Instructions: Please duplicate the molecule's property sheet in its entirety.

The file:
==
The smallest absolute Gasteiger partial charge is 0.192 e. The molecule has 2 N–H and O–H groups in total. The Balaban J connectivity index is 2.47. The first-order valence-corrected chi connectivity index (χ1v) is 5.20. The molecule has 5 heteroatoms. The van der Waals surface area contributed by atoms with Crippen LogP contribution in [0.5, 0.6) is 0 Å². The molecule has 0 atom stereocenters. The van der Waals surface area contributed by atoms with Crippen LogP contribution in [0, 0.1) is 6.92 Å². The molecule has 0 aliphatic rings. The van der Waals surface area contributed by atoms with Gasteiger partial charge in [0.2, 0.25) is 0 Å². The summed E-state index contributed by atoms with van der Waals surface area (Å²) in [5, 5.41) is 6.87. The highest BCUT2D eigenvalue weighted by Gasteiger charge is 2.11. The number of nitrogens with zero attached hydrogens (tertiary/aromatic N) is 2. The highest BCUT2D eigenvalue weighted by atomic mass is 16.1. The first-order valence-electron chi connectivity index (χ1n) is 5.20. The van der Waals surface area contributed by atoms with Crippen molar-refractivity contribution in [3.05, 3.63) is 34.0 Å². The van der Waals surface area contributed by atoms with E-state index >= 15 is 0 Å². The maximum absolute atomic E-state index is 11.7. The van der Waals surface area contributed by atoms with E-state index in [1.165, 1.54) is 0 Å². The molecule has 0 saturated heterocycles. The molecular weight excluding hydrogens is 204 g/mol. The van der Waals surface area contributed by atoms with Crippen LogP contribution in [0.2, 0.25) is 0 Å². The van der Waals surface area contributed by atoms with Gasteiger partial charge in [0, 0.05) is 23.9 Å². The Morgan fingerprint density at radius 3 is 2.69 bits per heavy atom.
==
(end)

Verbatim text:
The smallest absolute Gasteiger partial charge is 0.192 e. The molecule has 2 N–H and O–H groups in total. The Balaban J connectivity index is 2.47. The first-order valence-corrected chi connectivity index (χ1v) is 5.20. The molecule has 5 heteroatoms. The van der Waals surface area contributed by atoms with Crippen LogP contribution in [0.5, 0.6) is 0 Å². The molecule has 0 atom stereocenters. The van der Waals surface area contributed by atoms with Crippen LogP contribution in [0, 0.1) is 6.92 Å². The molecule has 0 aliphatic rings. The van der Waals surface area contributed by atoms with Gasteiger partial charge in [0.2, 0.25) is 0 Å². The summed E-state index contributed by atoms with van der Waals surface area (Å²) in [5, 5.41) is 6.87. The highest BCUT2D eigenvalue weighted by Gasteiger charge is 2.11. The number of nitrogens with zero attached hydrogens (tertiary/aromatic N) is 2. The highest BCUT2D eigenvalue weighted by atomic mass is 16.1. The first-order valence-electron chi connectivity index (χ1n) is 5.20. The van der Waals surface area contributed by atoms with Crippen molar-refractivity contribution in [3.05, 3.63) is 34.0 Å². The van der Waals surface area contributed by atoms with E-state index >= 15 is 0 Å². The maximum absolute atomic E-state index is 11.7. The van der Waals surface area contributed by atoms with E-state index in [1.165, 1.54) is 0 Å². The molecule has 0 saturated heterocycles. The molecular weight excluding hydrogens is 204 g/mol. The van der Waals surface area contributed by atoms with Crippen LogP contribution in [0.2, 0.25) is 0 Å². The van der Waals surface area contributed by atoms with Gasteiger partial charge in [0, 0.05) is 23.9 Å². The Morgan fingerprint density at radius 3 is 2.69 bits per heavy atom.